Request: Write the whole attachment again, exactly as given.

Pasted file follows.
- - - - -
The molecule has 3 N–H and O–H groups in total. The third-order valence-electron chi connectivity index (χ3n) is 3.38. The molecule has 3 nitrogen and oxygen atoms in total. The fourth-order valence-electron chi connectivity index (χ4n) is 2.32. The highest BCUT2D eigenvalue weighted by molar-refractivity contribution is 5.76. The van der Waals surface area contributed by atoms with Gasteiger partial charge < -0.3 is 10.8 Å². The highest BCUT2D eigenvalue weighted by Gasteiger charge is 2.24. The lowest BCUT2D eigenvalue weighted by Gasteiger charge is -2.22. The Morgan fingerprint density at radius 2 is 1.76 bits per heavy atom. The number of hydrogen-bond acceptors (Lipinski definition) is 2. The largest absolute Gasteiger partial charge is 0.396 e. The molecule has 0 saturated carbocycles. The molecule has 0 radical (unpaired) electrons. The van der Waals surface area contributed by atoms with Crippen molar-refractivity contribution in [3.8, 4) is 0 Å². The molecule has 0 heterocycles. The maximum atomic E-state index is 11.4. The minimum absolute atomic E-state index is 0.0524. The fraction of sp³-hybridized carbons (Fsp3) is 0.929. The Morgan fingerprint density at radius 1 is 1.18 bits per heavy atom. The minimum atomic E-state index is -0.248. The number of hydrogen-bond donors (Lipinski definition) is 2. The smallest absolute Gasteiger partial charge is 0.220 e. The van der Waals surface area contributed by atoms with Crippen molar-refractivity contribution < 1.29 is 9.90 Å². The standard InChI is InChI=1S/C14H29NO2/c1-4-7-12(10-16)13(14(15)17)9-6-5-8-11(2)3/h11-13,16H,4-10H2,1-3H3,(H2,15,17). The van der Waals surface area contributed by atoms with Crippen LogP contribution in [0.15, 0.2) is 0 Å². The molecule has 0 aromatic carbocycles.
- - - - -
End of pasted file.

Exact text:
The molecule has 3 N–H and O–H groups in total. The third-order valence-electron chi connectivity index (χ3n) is 3.38. The molecule has 3 nitrogen and oxygen atoms in total. The fourth-order valence-electron chi connectivity index (χ4n) is 2.32. The highest BCUT2D eigenvalue weighted by molar-refractivity contribution is 5.76. The van der Waals surface area contributed by atoms with Gasteiger partial charge < -0.3 is 10.8 Å². The highest BCUT2D eigenvalue weighted by Gasteiger charge is 2.24. The lowest BCUT2D eigenvalue weighted by Gasteiger charge is -2.22. The Morgan fingerprint density at radius 2 is 1.76 bits per heavy atom. The number of hydrogen-bond acceptors (Lipinski definition) is 2. The largest absolute Gasteiger partial charge is 0.396 e. The molecule has 0 saturated carbocycles. The molecule has 0 radical (unpaired) electrons. The van der Waals surface area contributed by atoms with Crippen molar-refractivity contribution in [3.8, 4) is 0 Å². The molecule has 0 heterocycles. The maximum atomic E-state index is 11.4. The minimum absolute atomic E-state index is 0.0524. The fraction of sp³-hybridized carbons (Fsp3) is 0.929. The Morgan fingerprint density at radius 1 is 1.18 bits per heavy atom. The minimum atomic E-state index is -0.248. The number of hydrogen-bond donors (Lipinski definition) is 2. The smallest absolute Gasteiger partial charge is 0.220 e. The van der Waals surface area contributed by atoms with Crippen molar-refractivity contribution < 1.29 is 9.90 Å². The standard InChI is InChI=1S/C14H29NO2/c1-4-7-12(10-16)13(14(15)17)9-6-5-8-11(2)3/h11-13,16H,4-10H2,1-3H3,(H2,15,17). The van der Waals surface area contributed by atoms with Crippen LogP contribution in [0.15, 0.2) is 0 Å². The molecule has 0 aromatic carbocycles.